|2008 Presidential Vote: Georgia|
| McCain |
| Obama |
| Barr |
| Totals |
|*Source: Georgia Secretary of State|
One thing that I was interested in seeing was the amount of ballot roll-off* from the presidential race to the Senate race. In other words, who voted for president and then just skipped voting for the Senate race and/or all the other down-ballot races? The idea here is that if there were a significant number of Obama voters that didn't vote for Martin, then he 1) is already starting with a smaller base or 2) has some other potential voters to mobilize for the runoff election.
|2008 Senate Vote: Georgia|
| Chambliss |
| Martin |
| Buckley |
| Totals |
|*Source: Georgia Secretary of State|
What we see is that overall there were approximately 169,000 fewer votes cast in the Senate race than in the presidential race. But how we get to that 169,000 figure is an interesting sidenote. There were about 182,000 fewer Chambliss voters than McCain voters and 86,000 fewer Martin voters than Obama supporters. In the best case scenario for Martin, if he was able to mobilize all those Obama voters behind him, the former state
There are three wildcards here, though. First, we know that turnout is likely to be far lower on December 2 than it was on November 4. The above is a better (not best) case scenario for Jim Martin. But we know that all those voters aren't going to come back to the polls for the runoff. That means that attempting to handicap that turnout will help us to better understand how competitive the runoff will actually be. The other two wildcards will help us there.
What about those Libertarians? Native son and Libertarian presidential candidate, Bob Barr, wasn't able to sway all that many voters over into his corner. Barr was seen as a major potential factor in bringing Georgia into play for Obama, but after polling well over the summer, Barr's support wavered in the polls down the stretch. In fact, the Libertarian's senate candidate, Allen Buckley, polled much better on November 4, totalling about 100,000 more votes than Barr did in the presidential race. That can be chalked up to strategic voting. Buckley, slim though his chances were, had a better chance of winning that Senate seat than Barr did of winning the presidency.
For comparison's sake, I looked at North Carolina as well. Here's a state that had a competitive Senate race as well and has a pretty good base of Libertarian support. The outcome was very similar in the Tar Heel state. McCain and Obama crowded Bob Barr out in the presidential race, but Libertarian, Chris Cole did comparatively better in the Dole-Hagan Senate race. The roll-off in North Carolina was about a third of what it was in Georgia, but the Libertarians did around 100,000 votes better on the Senate level in both states' Senate races.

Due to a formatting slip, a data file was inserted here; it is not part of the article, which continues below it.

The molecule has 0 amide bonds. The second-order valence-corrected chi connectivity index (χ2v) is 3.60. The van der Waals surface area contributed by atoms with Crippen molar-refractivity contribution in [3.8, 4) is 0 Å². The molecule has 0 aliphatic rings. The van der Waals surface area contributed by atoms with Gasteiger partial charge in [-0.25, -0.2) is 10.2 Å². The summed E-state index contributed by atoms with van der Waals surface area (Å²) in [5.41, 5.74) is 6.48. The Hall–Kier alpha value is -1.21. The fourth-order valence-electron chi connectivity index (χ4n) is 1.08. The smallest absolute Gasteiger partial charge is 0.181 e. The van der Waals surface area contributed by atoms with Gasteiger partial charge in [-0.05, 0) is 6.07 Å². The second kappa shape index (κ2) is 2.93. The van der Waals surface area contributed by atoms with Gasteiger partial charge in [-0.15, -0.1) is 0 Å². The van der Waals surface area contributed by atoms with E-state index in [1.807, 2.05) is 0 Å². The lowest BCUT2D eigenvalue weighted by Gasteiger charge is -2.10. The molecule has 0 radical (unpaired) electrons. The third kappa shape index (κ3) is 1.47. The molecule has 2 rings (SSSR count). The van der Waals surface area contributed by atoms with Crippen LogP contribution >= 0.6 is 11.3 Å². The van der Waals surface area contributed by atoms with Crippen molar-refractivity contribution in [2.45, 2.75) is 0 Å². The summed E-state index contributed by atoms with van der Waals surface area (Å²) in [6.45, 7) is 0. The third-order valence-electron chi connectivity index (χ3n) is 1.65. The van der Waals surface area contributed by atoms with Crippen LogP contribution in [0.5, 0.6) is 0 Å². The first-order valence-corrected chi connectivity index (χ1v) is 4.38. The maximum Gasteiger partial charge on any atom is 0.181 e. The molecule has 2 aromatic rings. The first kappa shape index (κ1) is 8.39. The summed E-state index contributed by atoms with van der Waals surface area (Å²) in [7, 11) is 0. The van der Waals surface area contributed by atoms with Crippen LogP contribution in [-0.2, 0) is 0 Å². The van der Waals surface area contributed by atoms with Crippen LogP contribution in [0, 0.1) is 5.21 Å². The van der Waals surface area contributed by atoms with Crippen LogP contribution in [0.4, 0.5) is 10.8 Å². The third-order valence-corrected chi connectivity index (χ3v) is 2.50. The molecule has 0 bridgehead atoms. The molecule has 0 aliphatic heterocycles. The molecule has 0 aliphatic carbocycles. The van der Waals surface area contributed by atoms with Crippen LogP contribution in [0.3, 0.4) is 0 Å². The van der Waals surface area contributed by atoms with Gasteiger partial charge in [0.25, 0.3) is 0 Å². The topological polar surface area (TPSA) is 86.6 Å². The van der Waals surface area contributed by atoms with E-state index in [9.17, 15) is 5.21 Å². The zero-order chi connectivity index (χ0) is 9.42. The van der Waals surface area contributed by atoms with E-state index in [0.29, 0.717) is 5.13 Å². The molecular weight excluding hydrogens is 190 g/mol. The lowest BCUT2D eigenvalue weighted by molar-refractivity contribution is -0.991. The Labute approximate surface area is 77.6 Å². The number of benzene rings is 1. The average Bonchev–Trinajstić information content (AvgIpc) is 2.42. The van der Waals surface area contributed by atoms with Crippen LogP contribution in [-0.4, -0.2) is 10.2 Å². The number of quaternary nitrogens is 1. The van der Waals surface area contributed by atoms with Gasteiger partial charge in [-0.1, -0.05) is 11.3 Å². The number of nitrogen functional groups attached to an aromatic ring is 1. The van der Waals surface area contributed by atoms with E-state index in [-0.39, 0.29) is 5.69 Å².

Well, what does all that mean? For starters, there are likely a sizable number of people who voted for McCain and Buckley who Chambliss could target in some way. I would imagine some reprise of the McCain campaign's socialism, big government, big spending liberal arguments could persuade some of those voters to participate in the runoff and vote for Chambliss.
The other wildcard will affect the turnout Jim Martin is likely to expect. And we talked about this one at the close of the previous post on this race. Very simply, how involved will President-elect Barack Obama be. Are 58-59 seats in the Senate better than 57, or does it even matter since 60 seats are basically off the table for the Democrats. If the 44th president feels like getting involved, Georgia is a place where there's the most potential for impact. Counting and recounting in Alaska and Minnesota, respectively, aren't arenas where Obama can make all that much difference. In a campaign, a newly elected president could make a difference.
And as we saw, there were a fair number of Obama voters who dropped off after that vote and didn't cast a vote in the Senate race. If the primary/general election campaign infrastructure that Obama had in place can be recharged to some degree, Jim Martin figures to be the beneficiary in the December 2 runoff.
And what about those McCain voters? Chambliss could activate some of those, right? Sure, I just think it is less likely than Obama voters who rolled off turning out for the runoff given the enthusiasm gap that was present before the election and the actual cumulative results from November 4. In any event, we aren't talking about a ton of voters here, but in a close race, those voters at the margins could prove consequential.
In the end, we can add a few more parts to the equation. We already knew about the likely turnout drop between the general election and the runoff, but now we can factor in -- at least in our thinking if not statistically in some way -- the possible influence those Libertarian and Obama voters from the original vote.
*One other cause for this ballot roll-off might have been the negative tone of the Senate campaign over the final weeks. There is some research to suggest that this has happened before. It could also be argued that the presidential race was also negative, but it isn't a stretch to say that it was outpaced in negativity by the Chambliss-Martin Senate race. Also, though Georgia got some last minute attention from the presidential candidates, neither campaign was focused too heavily on the Peach state despite the shrinking polling gap during the final week. That wasn't the case in the Senate race.
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